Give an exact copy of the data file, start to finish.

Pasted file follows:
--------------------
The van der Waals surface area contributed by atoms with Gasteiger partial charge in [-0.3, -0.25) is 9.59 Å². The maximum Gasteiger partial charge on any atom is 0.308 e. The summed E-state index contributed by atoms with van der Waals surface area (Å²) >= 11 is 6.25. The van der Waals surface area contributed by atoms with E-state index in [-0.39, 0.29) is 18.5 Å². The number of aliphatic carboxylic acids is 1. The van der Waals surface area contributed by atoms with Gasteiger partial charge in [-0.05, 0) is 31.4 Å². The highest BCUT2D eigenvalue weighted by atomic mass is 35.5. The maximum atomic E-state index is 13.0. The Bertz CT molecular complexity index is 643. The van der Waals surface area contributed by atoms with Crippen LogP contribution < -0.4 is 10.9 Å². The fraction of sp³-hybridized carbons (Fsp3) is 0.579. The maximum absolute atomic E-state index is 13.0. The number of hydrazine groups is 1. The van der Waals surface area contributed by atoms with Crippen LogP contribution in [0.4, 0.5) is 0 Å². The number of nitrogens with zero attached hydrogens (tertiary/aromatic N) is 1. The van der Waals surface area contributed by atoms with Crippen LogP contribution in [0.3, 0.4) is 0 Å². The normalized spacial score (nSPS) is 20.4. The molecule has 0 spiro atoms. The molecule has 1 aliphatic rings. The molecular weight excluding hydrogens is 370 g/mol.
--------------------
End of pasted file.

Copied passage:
The van der Waals surface area contributed by atoms with Gasteiger partial charge in [-0.3, -0.25) is 9.59 Å². The maximum Gasteiger partial charge on any atom is 0.308 e. The summed E-state index contributed by atoms with van der Waals surface area (Å²) >= 11 is 6.25. The van der Waals surface area contributed by atoms with E-state index in [-0.39, 0.29) is 18.5 Å². The number of aliphatic carboxylic acids is 1. The van der Waals surface area contributed by atoms with Gasteiger partial charge in [-0.05, 0) is 31.4 Å². The highest BCUT2D eigenvalue weighted by atomic mass is 35.5. The maximum atomic E-state index is 13.0. The Bertz CT molecular complexity index is 643. The van der Waals surface area contributed by atoms with Crippen LogP contribution < -0.4 is 10.9 Å². The fraction of sp³-hybridized carbons (Fsp3) is 0.579. The maximum absolute atomic E-state index is 13.0. The number of hydrazine groups is 1. The van der Waals surface area contributed by atoms with Crippen LogP contribution in [0.4, 0.5) is 0 Å². The number of nitrogens with zero attached hydrogens (tertiary/aromatic N) is 1. The van der Waals surface area contributed by atoms with Crippen LogP contribution in [0.3, 0.4) is 0 Å². The normalized spacial score (nSPS) is 20.4. The molecule has 0 spiro atoms. The molecule has 1 aliphatic rings. The molecular weight excluding hydrogens is 370 g/mol.